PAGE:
One of the ways I personally view music is as an expression. David used Psalms (music) as expressions to the Lord and the people of what he was going through and what God was doing in his life. Hymns contain so much theology, expressing the Word of God in song. Today’s modern Christian music deals with some of the most common struggles we face in our own lives, expressing it over the airwaves and seeking to encourage listeners. I find it interesting, when listening to some secular music, the surprising truth they do express. Have you ever noticed the number of biblical allusions some of these songs contain? You might be familiar with “Demons” by Imagine Dragons, “Viva La Vida” by Coldplay, or “Pompeii” by Bastille, all of which are good examples of biblical truths in secular music. They know the point of despair and brokenness, of being surrounded by sin and not knowing where to start to fix it. They are familiar with the fallen state and realize that this is not where we are supposed to be (Romans 8:21-22). They are calling out for something like heaven but don’t know why, how to get there, or what it really is.
Now I am not saying they are right, nor am I trying to justify or spiritualize these songs. But I think it does express how much all humans long for what only God has to offer, and it displays the truth of Ecclesiastes 3:11: “[God] has also set eternity in the human heart….” There is a God-sized hole, so to speak, in each person’s heart; they know it, but at the same time they don’t. That is where our job as followers of Christ comes in. We need to show them the truth in God’s Word and bring them to the answer for their searching that is only found in Jesus Christ.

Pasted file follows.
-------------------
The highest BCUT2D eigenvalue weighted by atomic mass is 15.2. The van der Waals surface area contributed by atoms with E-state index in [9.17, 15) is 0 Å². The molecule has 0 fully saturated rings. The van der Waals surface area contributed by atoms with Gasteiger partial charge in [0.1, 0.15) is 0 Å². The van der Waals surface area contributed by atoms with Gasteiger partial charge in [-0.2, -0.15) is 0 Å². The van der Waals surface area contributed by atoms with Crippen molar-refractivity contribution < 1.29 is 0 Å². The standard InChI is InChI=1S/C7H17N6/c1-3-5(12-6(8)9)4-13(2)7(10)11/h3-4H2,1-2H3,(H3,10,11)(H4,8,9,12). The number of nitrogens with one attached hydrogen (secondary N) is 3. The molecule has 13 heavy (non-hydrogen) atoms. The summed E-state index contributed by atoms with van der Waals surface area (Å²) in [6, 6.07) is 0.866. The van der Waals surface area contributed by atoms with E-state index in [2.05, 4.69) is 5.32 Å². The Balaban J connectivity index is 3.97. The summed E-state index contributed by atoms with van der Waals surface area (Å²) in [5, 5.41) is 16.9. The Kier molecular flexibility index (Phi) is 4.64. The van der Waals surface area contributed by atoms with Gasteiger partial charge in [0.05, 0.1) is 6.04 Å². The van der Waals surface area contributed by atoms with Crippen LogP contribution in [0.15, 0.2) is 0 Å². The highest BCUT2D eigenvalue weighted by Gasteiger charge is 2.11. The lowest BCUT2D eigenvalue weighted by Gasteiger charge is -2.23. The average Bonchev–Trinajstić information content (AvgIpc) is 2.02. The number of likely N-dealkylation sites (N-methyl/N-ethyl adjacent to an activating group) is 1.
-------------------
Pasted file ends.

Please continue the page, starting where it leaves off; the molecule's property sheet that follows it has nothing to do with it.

This is our ability as Christians when we live in the world but are not of it. Through music we can get a clearer sense of what the artists and listeners are searching for and the brokenness they resonate with, providing us as Christians with a clearer perspective on what the lost may need to hear. We should be in the world enough to know how to lead lost sinners to God, but we should not be of the world so that we are able to lead lost sinners to God.
We question our playlists; what should we listen to, and what evil do we need to keep our ears from hearing? How do we decide if music is good? Music is good when we choose and listen to it well. This means the ultimate good of our music is found in our hearts and in our actions: listening to music for the good and the betterment of those who listen, not allowing music to be a stumbling block for ourselves or others, using everyday songs as an opportunity to share the gospel, and above all giving praise, glory, and worship to God. In this way, no matter what genre it is, music can be good.
“Let the word of Christ dwell in you richly in all wisdom; teaching and admonishing one another in psalms and hymns and spiritual songs, singing with grace in your hearts to the Lord.” Colossians 3:16